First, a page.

Sinead Kissane: Sports stars took a risk but scored highly by sharing their views on this contentious issue
They're in a bubble, we're often told. They don't listen to outside noise, controversy or anything that's irrelevant to their job in the build-up to a big game, we're often reminded. Professional players generally don't say anything which might cause offence, bring pressure on themselves or cause a social media stir.
But this week wasn't like any other week.
A number of current Irish rugby players used social media to show which side of the referendum they supported in the build-up to yesterday's polling day. Peter O'Mahony posted a picture of himself holding a Yes badge, with the line: "I'll be voting Yes on Friday." Ian Madigan returned home to Dublin from Bristol to cast his vote and said on Twitter: "I'm coming #hometovote as the women of Ireland deserve better."
Two Leinster players didn't allow today's Pro14 final to stop them from voicing their opinions. Devin Toner put up a picture on his social media account of him with a Yes badge, saying: "I'm voting yes on Friday to give the women of Ireland the right to choose #TogetherForYes." And Cian Healy tweeted: "As a man, adopted in Ireland 30 years ago where the 8th possibly protected me, I (and my family) are supporting the YES vote. We must make sure the women of Eire are protected and have a choice in their lives. #men4yes."
In general, sports people take a gamble if they willingly decide to get involved in any divisive issue as they can run the risk of alienating fans with a different viewpoint. If you strongly disagree with the opinion of a sports person, would you continue to support that player on the pitch if you didn't like their views as a person? Or would you be able to distinguish the art from the artist?
Just why would a player stick their head above the parapet, particularly in a referendum like this, considering its extremely sensitive and emotive nature? Especially when their viewpoint would never be publicly known unless they decided to publicly announce it themselves.
When sports people give an opinion it can carry a weight incomparable to any other group of people in society. Sport and music are ways of escaping real life. But singers and bands are not necessarily representative of a county, country or people in the same way sports people are. Players play for their country/club/province. Which is why the easy option for players would be to stay neutral, apolitical, disengaged on a public level when a debate like this referendum raged around us.
So, should players put themselves out there and give their opinion on an issue like the referendum? Should they give their stance knowing they carry a clout and influence very few people, including many politicians, have in our country? Should they risk possible antipathy and anger from some supporters and social media followers because they believe in a cause?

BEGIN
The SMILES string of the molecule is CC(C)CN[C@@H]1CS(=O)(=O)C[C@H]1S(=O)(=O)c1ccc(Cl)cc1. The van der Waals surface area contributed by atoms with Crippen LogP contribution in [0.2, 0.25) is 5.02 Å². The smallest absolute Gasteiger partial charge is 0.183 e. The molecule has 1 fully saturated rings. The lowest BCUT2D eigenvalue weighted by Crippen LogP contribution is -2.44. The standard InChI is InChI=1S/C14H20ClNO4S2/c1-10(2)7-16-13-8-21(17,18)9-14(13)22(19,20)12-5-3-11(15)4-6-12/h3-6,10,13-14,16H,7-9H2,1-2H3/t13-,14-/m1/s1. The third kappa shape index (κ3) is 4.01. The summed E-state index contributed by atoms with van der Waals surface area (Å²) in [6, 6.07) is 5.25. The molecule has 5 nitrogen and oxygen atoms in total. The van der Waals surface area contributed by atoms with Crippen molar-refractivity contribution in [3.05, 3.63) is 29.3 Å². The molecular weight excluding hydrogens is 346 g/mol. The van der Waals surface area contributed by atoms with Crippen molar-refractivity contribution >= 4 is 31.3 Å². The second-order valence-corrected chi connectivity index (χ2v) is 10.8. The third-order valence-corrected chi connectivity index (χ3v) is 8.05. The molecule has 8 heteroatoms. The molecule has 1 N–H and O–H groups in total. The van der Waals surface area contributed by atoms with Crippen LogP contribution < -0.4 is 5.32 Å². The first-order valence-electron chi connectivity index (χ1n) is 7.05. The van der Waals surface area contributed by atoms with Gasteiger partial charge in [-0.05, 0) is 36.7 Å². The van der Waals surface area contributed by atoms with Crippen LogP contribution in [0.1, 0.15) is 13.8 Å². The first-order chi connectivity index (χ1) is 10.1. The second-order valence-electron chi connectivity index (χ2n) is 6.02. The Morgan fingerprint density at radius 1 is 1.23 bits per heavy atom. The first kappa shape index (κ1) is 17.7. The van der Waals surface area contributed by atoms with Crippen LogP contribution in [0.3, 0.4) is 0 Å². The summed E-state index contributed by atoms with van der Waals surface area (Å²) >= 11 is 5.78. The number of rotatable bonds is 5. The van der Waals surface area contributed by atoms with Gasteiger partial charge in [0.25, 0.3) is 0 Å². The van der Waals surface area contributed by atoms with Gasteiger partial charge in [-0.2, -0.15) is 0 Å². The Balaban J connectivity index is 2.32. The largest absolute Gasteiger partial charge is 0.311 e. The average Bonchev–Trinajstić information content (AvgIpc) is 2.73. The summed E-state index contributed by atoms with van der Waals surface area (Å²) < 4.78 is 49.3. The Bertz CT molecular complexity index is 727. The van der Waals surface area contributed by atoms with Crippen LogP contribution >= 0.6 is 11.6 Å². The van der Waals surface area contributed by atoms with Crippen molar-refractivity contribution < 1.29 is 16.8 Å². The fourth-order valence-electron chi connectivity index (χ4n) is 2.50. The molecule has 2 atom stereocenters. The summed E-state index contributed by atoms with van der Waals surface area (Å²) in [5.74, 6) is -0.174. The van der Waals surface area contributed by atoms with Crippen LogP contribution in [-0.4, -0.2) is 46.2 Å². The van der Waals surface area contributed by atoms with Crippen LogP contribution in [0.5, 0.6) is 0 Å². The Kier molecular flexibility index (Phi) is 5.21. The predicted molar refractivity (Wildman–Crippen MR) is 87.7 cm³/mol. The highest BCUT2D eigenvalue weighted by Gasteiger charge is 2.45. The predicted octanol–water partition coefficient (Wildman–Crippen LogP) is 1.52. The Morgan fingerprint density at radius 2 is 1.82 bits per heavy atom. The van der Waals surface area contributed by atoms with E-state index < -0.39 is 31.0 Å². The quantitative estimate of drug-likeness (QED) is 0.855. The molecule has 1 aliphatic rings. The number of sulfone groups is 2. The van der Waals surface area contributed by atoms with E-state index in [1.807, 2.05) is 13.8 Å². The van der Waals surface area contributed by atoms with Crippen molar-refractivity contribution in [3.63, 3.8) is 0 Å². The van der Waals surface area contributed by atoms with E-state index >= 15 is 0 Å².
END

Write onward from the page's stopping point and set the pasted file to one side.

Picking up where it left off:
Yes. Yes. And yes.
This referendum involved everyone with a vote in the Republic of Ireland. This referendum involved all of us. Just like people have a right to keep their views on this matter private, people have a right to make their views on this issue public as well.
Very little in life exists in a vacuum, including sport. Sport is no longer just about what happens inside the white lines. Sport isn't just about tactics and team-talks. Sports people aren't one-dimensional - they don't exist to just show us what they can do on the pitch on the big day. It is increasingly extending to what players think and say, how they conduct themselves - including away from the pitch - and especially if they are in a job which represents a people, a province and a country. Seeing the public messages from some current rugby players saying they were voting Yes comes in an environment we are all aware of. It's only a few months since the Belfast rape trial with so much disgust and anger caused by the attitude towards women which came out in that trial.
So it is for many reasons that the messages of support from former and current rugby players in this referendum seemed even more striking. If you voted Yes, then seeing the Yes messages from the likes of O'Mahony, Madigan, Toner and Healy would have left a feeling of real pride because these players had the courage to say what they believe when they could just as easily have stayed quiet. If you voted Yes, you might have admired these men on the pitch, but knowing more about their beliefs and what they stand for would make you admire them even more.
Constituencies with the strongest Yes/No vote
The table below shows the top five constituencies with the strongest vote for or against repealing the Eighth Amendment.
Dublin Bay South 78.49% 21.51%
Dún Laoghaire 77.06% 22.94%
Dublin Fingal 76.96% 23.04%
Dublin Central 76.51% 23.49%
Dublin Rathdown 76.10% 23.90%
Donegal 48.13% 51.87%
These are men who receive a huge amount of support from the public and they decided to show public support in order to, as Toner said, give the women of Ireland the right to choose. Bravo.